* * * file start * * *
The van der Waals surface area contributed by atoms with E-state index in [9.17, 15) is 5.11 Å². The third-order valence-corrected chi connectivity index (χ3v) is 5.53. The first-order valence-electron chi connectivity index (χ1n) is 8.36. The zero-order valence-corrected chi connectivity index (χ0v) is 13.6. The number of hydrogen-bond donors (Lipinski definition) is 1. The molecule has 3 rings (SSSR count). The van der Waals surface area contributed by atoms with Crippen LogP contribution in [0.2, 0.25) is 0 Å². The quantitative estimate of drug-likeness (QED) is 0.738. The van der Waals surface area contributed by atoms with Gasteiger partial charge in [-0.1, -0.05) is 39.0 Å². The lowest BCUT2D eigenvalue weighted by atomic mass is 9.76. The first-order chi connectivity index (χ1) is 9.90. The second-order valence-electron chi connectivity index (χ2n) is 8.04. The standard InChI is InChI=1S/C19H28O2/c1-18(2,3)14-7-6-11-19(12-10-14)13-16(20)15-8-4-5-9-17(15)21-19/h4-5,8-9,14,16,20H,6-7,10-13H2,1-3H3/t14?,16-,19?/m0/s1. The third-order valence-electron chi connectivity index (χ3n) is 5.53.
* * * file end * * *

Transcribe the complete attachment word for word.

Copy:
The van der Waals surface area contributed by atoms with E-state index in [9.17, 15) is 5.11 Å². The third-order valence-corrected chi connectivity index (χ3v) is 5.53. The first-order valence-electron chi connectivity index (χ1n) is 8.36. The zero-order valence-corrected chi connectivity index (χ0v) is 13.6. The number of hydrogen-bond donors (Lipinski definition) is 1. The molecule has 3 rings (SSSR count). The van der Waals surface area contributed by atoms with Crippen LogP contribution in [0.2, 0.25) is 0 Å². The quantitative estimate of drug-likeness (QED) is 0.738. The van der Waals surface area contributed by atoms with Gasteiger partial charge in [-0.1, -0.05) is 39.0 Å². The lowest BCUT2D eigenvalue weighted by atomic mass is 9.76. The first-order chi connectivity index (χ1) is 9.90. The second-order valence-electron chi connectivity index (χ2n) is 8.04. The standard InChI is InChI=1S/C19H28O2/c1-18(2,3)14-7-6-11-19(12-10-14)13-16(20)15-8-4-5-9-17(15)21-19/h4-5,8-9,14,16,20H,6-7,10-13H2,1-3H3/t14?,16-,19?/m0/s1. The third-order valence-electron chi connectivity index (χ3n) is 5.53.